These are some of my notes from Mikael FernstrÃ¶m‘s lecture at AHO.
The aim of the “Soundobject”:http://www.soundobject.org/ research is to liberate interaction design from visual dominance, to free up our eyes, and to do what small displays don’t do well.
Reasons for focusing on sound:
* Sound is currently under-utilised in interaction design
* Vision is overloaded and our auditory senses are seldom engaged
* In the world we are used to hearing a lot
* Adding sound to existing, optimised visual interfaces does not add much to usability
Sound is very good at attracting our attention, so we have alarms and notification systems that successfully use sound in communication and interaction. We talked about using ‘caller groups’ on mobile phones where people in an address book can be assigned different ringtones, and how effective it was in changing our relationship with our phones. In fact it’s possible to sleep through unimportant calls: our brains are processing and evaluating sound while we sleep.
One fascinating thing that I hadn’t considered is that sound is our fastest sense: it has an extremely high temporal resolution (ten times faster than vision), so for instance our ears can hear pulses at a much higher rate than our eyes can watch a flashing light.
h3. Disadvantages of sound objects
Sound is not good for continuous representation because we cannot shut out sound in the way we can divert our visual attention. It’s also not good for absolute display: pitch, loudness and timbre are relative to most people, even people that have absolute pitch can be affected by contextual sounds. And context is a big issue: loud or quiet environments affect the way that sound must be used in interfaces: libraries and airplanes for example.
There are also big problems with spatial representation in sound, techniques that mimic the position of sound based on binaural differences are inaccessible by about a fifth of the population. This perception of space in sound is also intricately linked with the position and movement of the head. “Some Google searches on spatial representation of sound”:http://www.google.com/search?&q=spatial+representation+of+sound. See also “Psychophysical Scaling of Sonification Mappings [pdf]”:http://sonify.psych.gatech.edu/publications/pdfs/2000ICAD-Scaling-WalkerKramerLane.pdf
‘Filling a bottle with water’ is a sound that could work as part of an interface, representing actions such as downloading, uploading or in replacement of progress bars. The sound can be abstracted into a ‘cartoonification’ that works more effectively: the abstraction separates simulated sounds from everyday sounds.
Mikael cites inspiration from “foley artists”:http://en.wikipedia.org/wiki/Foley_artist working on film sound design, that are experienced in emphasising and simplifying sound actions, and in creating dynamic sound environments, especially in animation.
A side effect of this ‘cartoonification’ is that sounds can be generated in simpler ways: reducing processing and memory overhead in mobile devices. In fact all of the soundobject experiments rely on parametric sound synthesis using “PureData”:http://www.puredata.org/: generated on the fly rather than using sampled sound files, resulting in small, fast, adaptive interface environments (sound files and the PD files used to generate the sounds can be found at the “Soundobject”:http://www.soundobject.org/ site).
One exciting and pragmatic idea that Mikael mentioned was simulating ‘peas in a tin’ to hear how much battery is left in a mobile device. Something that seems quite possible, reduced to mere software, with the accelerometer in the “Nokia 3220”:http://www.nokia.com/phones/3220. Imagine one ‘pea’ rattling about, instead of one ‘bar’ on a visual display…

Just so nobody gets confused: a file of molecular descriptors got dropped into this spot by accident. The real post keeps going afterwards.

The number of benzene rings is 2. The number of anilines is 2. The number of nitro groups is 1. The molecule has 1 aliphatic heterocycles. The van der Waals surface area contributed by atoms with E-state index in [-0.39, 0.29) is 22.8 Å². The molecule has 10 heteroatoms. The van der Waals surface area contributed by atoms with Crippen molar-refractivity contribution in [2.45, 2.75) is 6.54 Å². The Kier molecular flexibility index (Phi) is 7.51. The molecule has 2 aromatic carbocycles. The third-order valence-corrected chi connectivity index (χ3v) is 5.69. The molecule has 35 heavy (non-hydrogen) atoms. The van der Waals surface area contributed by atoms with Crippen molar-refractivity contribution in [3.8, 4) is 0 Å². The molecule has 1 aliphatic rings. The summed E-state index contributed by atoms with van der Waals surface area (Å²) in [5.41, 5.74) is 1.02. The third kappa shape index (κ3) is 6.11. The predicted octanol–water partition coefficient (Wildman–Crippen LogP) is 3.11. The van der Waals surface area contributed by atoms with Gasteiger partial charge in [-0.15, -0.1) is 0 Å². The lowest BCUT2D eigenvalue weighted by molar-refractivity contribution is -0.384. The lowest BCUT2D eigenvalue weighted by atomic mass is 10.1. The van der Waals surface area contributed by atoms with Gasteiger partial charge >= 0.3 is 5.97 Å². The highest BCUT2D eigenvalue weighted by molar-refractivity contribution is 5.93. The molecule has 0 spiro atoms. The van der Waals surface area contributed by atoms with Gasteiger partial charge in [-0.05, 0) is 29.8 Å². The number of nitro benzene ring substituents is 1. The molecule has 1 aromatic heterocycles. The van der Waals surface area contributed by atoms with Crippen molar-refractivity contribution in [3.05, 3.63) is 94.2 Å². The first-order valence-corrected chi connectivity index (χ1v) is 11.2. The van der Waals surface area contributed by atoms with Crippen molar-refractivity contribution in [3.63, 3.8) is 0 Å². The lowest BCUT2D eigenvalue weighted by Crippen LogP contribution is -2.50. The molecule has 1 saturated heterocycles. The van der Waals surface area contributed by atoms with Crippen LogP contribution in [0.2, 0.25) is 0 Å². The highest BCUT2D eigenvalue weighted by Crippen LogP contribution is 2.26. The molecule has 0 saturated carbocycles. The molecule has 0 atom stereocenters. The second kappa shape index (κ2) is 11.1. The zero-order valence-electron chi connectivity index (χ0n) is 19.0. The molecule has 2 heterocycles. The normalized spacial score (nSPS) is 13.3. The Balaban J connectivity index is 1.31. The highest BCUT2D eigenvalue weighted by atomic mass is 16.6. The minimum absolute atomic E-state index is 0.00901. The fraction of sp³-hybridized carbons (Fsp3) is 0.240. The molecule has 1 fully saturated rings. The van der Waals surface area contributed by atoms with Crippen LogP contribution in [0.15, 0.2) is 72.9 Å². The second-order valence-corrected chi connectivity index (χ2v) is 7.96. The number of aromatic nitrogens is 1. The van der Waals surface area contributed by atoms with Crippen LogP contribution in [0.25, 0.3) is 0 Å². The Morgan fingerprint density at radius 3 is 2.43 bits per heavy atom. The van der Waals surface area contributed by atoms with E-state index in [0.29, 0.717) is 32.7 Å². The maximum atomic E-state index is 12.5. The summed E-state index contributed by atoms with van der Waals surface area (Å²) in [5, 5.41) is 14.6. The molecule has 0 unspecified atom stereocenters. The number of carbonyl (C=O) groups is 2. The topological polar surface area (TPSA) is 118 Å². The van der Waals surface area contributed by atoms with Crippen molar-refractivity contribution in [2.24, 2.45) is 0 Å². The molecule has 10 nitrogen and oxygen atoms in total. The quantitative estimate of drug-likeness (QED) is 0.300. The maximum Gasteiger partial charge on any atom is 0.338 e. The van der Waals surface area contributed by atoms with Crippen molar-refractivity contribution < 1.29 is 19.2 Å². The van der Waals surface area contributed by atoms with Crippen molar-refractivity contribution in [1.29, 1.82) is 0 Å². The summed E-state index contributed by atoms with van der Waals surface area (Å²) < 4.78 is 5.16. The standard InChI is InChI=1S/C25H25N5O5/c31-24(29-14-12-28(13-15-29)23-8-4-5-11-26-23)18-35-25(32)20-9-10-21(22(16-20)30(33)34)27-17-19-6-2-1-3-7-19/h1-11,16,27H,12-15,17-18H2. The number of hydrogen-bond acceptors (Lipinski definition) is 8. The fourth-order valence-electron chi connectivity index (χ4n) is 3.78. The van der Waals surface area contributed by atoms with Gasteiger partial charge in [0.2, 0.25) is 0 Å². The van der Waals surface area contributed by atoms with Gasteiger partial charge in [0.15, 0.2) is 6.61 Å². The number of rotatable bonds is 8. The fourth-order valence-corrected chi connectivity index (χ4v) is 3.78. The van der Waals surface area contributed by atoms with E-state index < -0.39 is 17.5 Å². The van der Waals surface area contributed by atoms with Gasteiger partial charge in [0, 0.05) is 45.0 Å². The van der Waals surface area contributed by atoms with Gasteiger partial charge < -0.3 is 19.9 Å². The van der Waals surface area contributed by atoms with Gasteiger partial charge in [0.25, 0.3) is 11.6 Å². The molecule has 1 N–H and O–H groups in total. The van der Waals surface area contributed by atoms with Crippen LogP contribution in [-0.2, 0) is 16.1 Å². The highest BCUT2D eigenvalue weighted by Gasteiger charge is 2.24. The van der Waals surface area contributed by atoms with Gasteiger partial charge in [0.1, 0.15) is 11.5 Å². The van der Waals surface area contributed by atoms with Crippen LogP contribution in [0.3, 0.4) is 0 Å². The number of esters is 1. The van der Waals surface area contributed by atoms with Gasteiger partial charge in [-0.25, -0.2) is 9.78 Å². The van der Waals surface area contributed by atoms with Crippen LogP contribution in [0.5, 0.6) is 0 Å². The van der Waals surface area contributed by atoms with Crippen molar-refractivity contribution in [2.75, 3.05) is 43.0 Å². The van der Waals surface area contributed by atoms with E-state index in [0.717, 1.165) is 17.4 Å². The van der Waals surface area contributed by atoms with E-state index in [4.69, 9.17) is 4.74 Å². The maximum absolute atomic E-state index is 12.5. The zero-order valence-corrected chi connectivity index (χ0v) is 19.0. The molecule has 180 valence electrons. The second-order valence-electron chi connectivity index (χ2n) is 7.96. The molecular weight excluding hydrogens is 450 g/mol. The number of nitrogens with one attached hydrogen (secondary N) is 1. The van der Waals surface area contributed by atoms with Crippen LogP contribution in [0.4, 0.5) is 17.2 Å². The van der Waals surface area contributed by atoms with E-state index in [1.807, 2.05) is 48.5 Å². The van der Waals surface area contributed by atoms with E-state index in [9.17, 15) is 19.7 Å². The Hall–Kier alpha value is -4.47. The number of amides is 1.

h3. Research conclusions
The most advanced prototype of a working sound interface was a box that responded to touch, and had invisible soft-buttons on it’s surface that could only be heard through sound. The synthesised sounds responded to the movement of the fingertips across a large touchpad like device (I think it was a “tactex”:http://www.tactex.com/ device). These soft-buttons used a simplified sound model that synthesised _impact_, _friction_ and _deformation_. See “Human-Computer Interaction Design based on Interactive Sonification [pdf]”:http://richie.idc.ul.ie/eoin/research/Actions_And_Agents_04.pdf
The testing involved asking users to feel and hear their way around a number of different patterns of soft-buttons, and to draw the objects they found. See “these slides”:http://www.flickr.com/photos/timo/tags/soundobjects/ for some of the results.
The conclusions were that users were almost as good at using sound interfaces as with normal soft-button interfaces and that auditory displays are certainly a viable option for ubiquitous, especially wearable, computing.
h3. More reading
“Gesture Controlled Audio Systems”:http://www.cost287.org/
Notes on two related projects:
h2. 1. Time that land forgot
* A “project”:http://www.elasticspace.com/timeland/ in collaboration with Even Westvang
* Made in 10 days at the Icelandic locative media workshop, summer 2004
* Had the intention of making photo archives and gps trails more useful/expressive
* Looked at patterns in my photography: 5 months, 8000 photos, visualised them by date / time of day. Fantastic resource for me: late night parties, early morning flights, holidays and the effect of midnight sun is visible.
* Looking now to make it useful as part of more pragmatic interface, to try other approaches less about the abstracted visualisation
* “info, details, research and source code”:http://www.elasticspace.com/2004/07/timeland
* “time visualisation”:http://www.elasticspace.com/images/photomap_times_large.gif
h2. 2. Marking in urban public space
I’ve also been mapping stickering, stencilling and flyposting: walking around with the camera+gps and “photographing examples of marking”:http://www.flickr.com/photos/timo/sets/8380/ (not painted graffiti).
This research looks at the marking of public space by investigating the physical annotation of the city: stickering, stencilling, tagging and flyposting. It attempts to find patterns in this marking practice, looking at visibility, techniques, process, location, content and audience. It proposes ways in which this marking could be a layer between the physical city and digital spatial annotation.
h3. Some attributes of sticker design
* *Visibility*: contrast, monochromatic, patterns, bold shapes, repetition
* *Patina*: history, time, decay, degredation, relevance, filtering, social effects
* *Physicality*: residue of physical objects: interesting because these could easily contain digital info
* *Adaptation and layout*: layout is usually respectful, innovative use of dtp and photocopiers, adaptive use of sticker patina to make new messages on top of old
Layers of information build on top of each other, as with graffiti, stickers show their age through fading and patina, flyposters become unstuck, torn and covered in fresh material. Viewed from a distance the patina is evident, new work tends to respect old, and even commercial flyposting respects existing graffiti work.
Techniques vary from strapping zip-ties through cardboard and around lampposts for large posters, to simple hand-written notes stapled to trees, and short-run printed stickers. One of the most fascinating and interactive techniques is the poster offering strips of tear-off information. These are widely used, even in remote areas.